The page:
Llama Fiber  vs.  Down
llama vs. down
The Facts
Down is a superior insulator because of its high warmth/weight ratio. Its lack of cohesion dictates its use as fill inside a fabric shell to gain loft and provide warmth. A synthetic fabric shell narrows the garment’s comfort range. To prevent fill migration, baffles are sewn into the garment. Resulting seams create cold spots and allow wind penetration. Comfort is compromised by puffiness, chafing, and rustling. Down clumps when wet and drying doesn’t restore its original loft. The wearer risks hypothermia if exposed to wet conditions. Even with expensive and environmentally unfriendly dry cleaning, the longevity of down garments is limited. Down collection can create ethical problems depending on production techniques.
Llama fiber is hollow so its loft is encapsulated and doesn’t diminish with compression and use. The fabric gives even protection throughout the life of the garment. Llama garments are naturally clean, washable, stain resistant and have a much broader comfort range because of their ability to insulate and wick.

Chart Notation:
Comparisons of fibers, fabrics, and fills can be difficult to make because of the variability of weaves, finishes, and shell materials (down). We have noted these with the broken circle notation on the comparison charts. Wind resistance is a performance category that we have not included because it is highly dependent on the architecture of fabric weave, knit, and finish and the substrate fiber plays a secondary role.
Llama Fiber  vs.  Merino Wool
llama vs. merino
The Facts
Merino is a fine grade of wool, but requires super-washing to reduce the scale that causes the itch and shrinkage common to wool garments. Acid washing followed by resin washing reduces the scale, improves the softness, and shrinkage is reduced. However, reduced scale reduces fabric strength and the altered fiber surface decreases wicking efficiency.
Use of these chemical agents increases the environmental impacts of an otherwise natural, low impact product. Llama fiber’s low scale and naturally soft handle require no alteration and its wicking advantage is markedly higher. Wool is a solid fiber and has a lower warmth/weight ratio than hollow llama fiber. Llama fiber is hypoallergenic, and has a significantly higher resistance to UV light.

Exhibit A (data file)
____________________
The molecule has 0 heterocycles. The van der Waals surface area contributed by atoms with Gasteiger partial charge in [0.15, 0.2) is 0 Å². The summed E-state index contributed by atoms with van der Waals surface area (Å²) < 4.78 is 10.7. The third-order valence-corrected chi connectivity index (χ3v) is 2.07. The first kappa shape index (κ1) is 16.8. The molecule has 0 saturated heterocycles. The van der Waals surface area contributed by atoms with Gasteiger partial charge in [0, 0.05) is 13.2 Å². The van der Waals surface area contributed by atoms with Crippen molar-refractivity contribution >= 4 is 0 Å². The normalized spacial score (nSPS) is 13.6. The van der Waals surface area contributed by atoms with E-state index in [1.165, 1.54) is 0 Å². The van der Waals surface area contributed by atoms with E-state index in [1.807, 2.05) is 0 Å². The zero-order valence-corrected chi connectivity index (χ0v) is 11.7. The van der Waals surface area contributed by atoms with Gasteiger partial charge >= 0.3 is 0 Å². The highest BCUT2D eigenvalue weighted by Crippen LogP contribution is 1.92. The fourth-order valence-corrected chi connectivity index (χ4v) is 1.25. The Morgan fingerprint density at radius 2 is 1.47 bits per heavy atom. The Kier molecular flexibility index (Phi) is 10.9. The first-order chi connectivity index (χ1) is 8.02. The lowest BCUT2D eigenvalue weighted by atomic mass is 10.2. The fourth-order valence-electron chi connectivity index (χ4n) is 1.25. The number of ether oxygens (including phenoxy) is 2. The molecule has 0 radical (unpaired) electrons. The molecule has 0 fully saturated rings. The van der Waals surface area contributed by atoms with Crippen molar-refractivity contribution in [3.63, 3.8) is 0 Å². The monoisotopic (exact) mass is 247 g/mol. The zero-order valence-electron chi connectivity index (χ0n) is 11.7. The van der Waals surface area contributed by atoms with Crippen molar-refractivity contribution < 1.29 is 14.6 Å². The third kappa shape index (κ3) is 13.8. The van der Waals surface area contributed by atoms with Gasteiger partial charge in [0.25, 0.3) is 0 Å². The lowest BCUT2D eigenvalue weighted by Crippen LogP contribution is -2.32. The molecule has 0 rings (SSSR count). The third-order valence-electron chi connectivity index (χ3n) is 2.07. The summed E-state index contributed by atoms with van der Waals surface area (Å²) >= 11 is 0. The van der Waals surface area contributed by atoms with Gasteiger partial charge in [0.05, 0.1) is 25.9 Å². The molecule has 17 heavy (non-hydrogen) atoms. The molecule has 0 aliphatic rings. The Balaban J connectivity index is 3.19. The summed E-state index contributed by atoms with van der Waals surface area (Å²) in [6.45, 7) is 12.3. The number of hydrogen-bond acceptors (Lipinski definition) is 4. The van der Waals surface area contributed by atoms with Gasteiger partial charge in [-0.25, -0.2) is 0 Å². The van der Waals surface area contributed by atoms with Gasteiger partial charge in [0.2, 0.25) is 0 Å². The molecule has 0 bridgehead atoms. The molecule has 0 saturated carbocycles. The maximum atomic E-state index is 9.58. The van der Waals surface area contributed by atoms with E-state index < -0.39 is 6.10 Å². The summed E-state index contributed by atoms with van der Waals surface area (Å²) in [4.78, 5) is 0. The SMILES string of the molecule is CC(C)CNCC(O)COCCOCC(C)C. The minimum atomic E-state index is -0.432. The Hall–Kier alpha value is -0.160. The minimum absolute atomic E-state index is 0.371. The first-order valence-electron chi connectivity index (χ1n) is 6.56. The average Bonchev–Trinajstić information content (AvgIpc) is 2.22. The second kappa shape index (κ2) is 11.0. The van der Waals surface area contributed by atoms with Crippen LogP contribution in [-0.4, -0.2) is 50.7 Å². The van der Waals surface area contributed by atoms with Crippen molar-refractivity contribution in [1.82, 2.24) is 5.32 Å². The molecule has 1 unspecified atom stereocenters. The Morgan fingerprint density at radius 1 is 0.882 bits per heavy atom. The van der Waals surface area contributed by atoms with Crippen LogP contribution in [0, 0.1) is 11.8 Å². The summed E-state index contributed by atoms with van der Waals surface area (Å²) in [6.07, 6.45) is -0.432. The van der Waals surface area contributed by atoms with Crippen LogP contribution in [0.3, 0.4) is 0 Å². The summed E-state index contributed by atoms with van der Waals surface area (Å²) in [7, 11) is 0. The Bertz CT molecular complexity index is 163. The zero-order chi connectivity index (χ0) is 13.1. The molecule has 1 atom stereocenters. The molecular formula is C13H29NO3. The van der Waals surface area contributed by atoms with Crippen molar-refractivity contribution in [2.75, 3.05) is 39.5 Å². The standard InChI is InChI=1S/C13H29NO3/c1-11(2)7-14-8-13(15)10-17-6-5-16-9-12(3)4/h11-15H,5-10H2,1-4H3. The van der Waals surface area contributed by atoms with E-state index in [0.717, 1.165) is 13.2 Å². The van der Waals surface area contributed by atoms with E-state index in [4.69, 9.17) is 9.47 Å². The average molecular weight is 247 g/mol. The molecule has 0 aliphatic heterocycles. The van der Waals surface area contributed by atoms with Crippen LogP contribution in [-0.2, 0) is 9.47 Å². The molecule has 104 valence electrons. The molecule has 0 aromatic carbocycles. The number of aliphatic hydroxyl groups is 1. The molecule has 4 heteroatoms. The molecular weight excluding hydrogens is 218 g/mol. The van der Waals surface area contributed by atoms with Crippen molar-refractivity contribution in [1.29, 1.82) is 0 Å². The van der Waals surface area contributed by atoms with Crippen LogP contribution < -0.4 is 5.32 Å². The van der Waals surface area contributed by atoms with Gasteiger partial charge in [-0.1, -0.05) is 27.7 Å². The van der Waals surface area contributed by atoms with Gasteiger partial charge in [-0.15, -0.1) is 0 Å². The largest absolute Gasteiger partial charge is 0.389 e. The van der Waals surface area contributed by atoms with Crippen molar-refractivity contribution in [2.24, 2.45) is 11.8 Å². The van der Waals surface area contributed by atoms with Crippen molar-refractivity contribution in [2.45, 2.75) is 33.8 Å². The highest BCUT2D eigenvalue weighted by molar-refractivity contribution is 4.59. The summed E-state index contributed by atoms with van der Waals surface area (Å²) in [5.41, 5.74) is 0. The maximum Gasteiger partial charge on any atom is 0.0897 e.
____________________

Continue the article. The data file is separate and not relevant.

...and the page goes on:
Llama Fiber  vs.  Cotton
llama vs. cotton
The Facts
Cotton is water absorbent and uses external heat to dry. In cold weather, perspiration soaked cotton can precipitate hypothermia. Dry cotton is a good insulator, but llama fiber’s ability to wick moisture, dry without using external heat, remain warm when wet, and higher warmth/weight ratio make it a superior cold weather fiber.
Cotton fabrics are prone to damage from acids and chemicals, and they stain easily in contrast to llama fabrics that are highly resistant to these agents. Llama fabrics require far less laundering and are highly antimicrobial. Cotton fabrics are mildly antimicrobial and the frequency of laundering and heat needed to dry cotton, makes maintenance expensive. Depending on growing and processing practices, cotton can have high environmental impact.
Llama Fiber  vs.  Synthetics
llama vs. synthetic
The Facts
Llama fiber is hollow and hygroscopic making it a superior insulator and moisture regulator compared to solid, hydrophobic synthetic fibers. Synthetic fibers and the fabrics made with them are strong, but garments made from the fabrics lack the durability of llama fiber garments. Unlike llama fiber garments, they stain easily, do not hold up to acids and chemicals, melt at relatively low temperatures, and will burn when exposed to open flame.
The fabric surfaces are not resilient and are prone to pilling thus lose their finish rather quickly. Odor is a persistent problem with synthetics as they don’t have the natural antimicrobial properties llama fiber possesses. The fabrics are produced from petroleum and are not biodegradable, thus persist long after their usable life.

Chart Notation:
Comparisons of fibers, fabrics, and fills can be difficult to make because of the variability of weaves, finishes, and shell materials (down). We have noted these with the broken circle notation on the comparison charts. Wind resistance is a performance category that we have not included because it is highly dependent on the architecture of fabric weave, knit, and finish and the substrate fiber plays a secondary role.

Further Exploration

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Shop Mens

Unmatched Protection for all Climates

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Shop Womens
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Style sophistication and performance

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The Fiber
The fiber

Unmatched Protection for all Climates

The fiber